The main beneficiaries of a sustainable, low carbon transition are the local communities, industry and businesses as well as other stakeholders from different sectors and value chains. It is critical to grant ownership of this transformation and its action plans to all citizens, without which effective transition will not occur. This includes community members, public servants, academics, entrepreneurs, students and policymakers.
This integration of all actors across so many sections of our society ensures that receptive and fluid interface frameworks are built into the portfolio approach. Yet, today policy and fiscal frameworks are designed for a linear economy. By working with public administration and the European Commission to promote multi-stakeholder dialogue, EIT Climate-KIC leverages action across various levels of governance and sectors: if we need to change the entire system, working with one Ministry alone will not cut it. In our ongoing work, we have seen many departments within regions earnest and determined to work together. But when decision makers gather around the table to unpack a complex problem like a circular economy, it is not uncommon to realise there has not been enough time to have the right conversations to coordinate programmes than span several inter-departmental or ministry budget lines. Within our Circular Economy Transition Deep Demonstrations, the Transition Policy Lab works across multiple government bodies to reshape and reformulate new policies that integrate circularity into a new regulatory framework.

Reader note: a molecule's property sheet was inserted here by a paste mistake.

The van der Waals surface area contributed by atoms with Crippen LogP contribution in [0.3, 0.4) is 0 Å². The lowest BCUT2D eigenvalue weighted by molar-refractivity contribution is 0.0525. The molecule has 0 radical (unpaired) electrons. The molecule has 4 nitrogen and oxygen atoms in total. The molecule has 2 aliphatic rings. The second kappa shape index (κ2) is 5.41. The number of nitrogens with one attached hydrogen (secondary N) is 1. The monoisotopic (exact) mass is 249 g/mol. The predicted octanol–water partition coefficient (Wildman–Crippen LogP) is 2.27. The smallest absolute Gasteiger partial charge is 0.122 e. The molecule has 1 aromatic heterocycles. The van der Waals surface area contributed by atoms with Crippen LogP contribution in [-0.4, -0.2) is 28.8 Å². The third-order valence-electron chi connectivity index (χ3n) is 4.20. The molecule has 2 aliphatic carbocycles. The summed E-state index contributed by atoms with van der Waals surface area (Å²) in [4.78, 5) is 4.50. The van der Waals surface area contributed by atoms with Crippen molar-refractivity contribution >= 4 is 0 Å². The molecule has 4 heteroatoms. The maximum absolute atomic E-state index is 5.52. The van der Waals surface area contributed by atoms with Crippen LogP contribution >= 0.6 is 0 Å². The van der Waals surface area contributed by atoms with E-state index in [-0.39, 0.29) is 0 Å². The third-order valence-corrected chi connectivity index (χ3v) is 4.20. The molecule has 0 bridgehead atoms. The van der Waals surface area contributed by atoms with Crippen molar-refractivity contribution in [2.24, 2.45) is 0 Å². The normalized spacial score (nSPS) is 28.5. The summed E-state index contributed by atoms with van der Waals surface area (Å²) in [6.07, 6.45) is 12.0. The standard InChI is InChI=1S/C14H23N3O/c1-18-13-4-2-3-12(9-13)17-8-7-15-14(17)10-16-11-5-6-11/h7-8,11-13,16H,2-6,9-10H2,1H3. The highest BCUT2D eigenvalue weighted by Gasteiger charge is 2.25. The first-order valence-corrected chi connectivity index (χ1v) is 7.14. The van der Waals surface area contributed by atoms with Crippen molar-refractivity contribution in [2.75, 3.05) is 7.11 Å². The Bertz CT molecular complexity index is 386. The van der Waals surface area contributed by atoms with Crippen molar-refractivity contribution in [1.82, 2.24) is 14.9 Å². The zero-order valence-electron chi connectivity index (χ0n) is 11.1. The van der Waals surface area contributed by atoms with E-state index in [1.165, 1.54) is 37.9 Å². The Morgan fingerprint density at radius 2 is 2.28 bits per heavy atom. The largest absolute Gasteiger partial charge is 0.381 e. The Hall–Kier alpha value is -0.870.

A circular economy can lead to sustainable and inclusive societies
Engaging all different communities and stakeholders, as well as providing spaces where anyone can learn, develop and maintain relevant skills, enables citizens to take part and engage in the transitions - ensuring the diverse reality of a region’s population remains in focus.
If at this time of unprecedented societal disruption, Europe’s regions take this opportunity to build more inclusive and competitive circular economy programmes, the compounding benefits will speak for themselves. It means moving from individual technological solutions to a wider portfolio of activity that will stimulate new skills and create jobs, reach zero-emissions and improve access to an improved quality of life. It means working together, in a fair and transparent way. It means identifying and then changing the policies that are stopping systemic innovation from taking place. Through the support of Deep Demonstrations, EIT Climate-KIC is integrating learnings, helping share these learnings and building on best practice and local adaptation to create sustainable and inclusive societies in other markets, regions and cities.
The reward would amplify everything a region has set out to achieve: reach net-zero carbon emissions, enable regions to remain competitive and leave nobody behind.
Cliona Howie has been working as an environmental consultant for over 20 years, supporting both public and private sectors in areas such as conservation, resource efficiency, industrial ecology and symbiosis. At EIT Climate-KIC she is the lead on circular economy development and transition.
Laura Nolan is a stakeholder engagement expert with experience delivering programmes in the fields of climate change, renewable energy and sustainable development. At EIT Climate-KIC she leads on circular economy programme development and manages European projects such as H2020 CICERONE.
For more information contact [email protected]
Research shows public not concerned over climate crisis
- A sizeable majority of Europeans and Americans believe that climate change is happening. In all nine countries surveyed, an overwhelming majority of respondents say that the climate is probably or definitely changing – ranging from 83 per cent in the US to 95 per cent in Germany.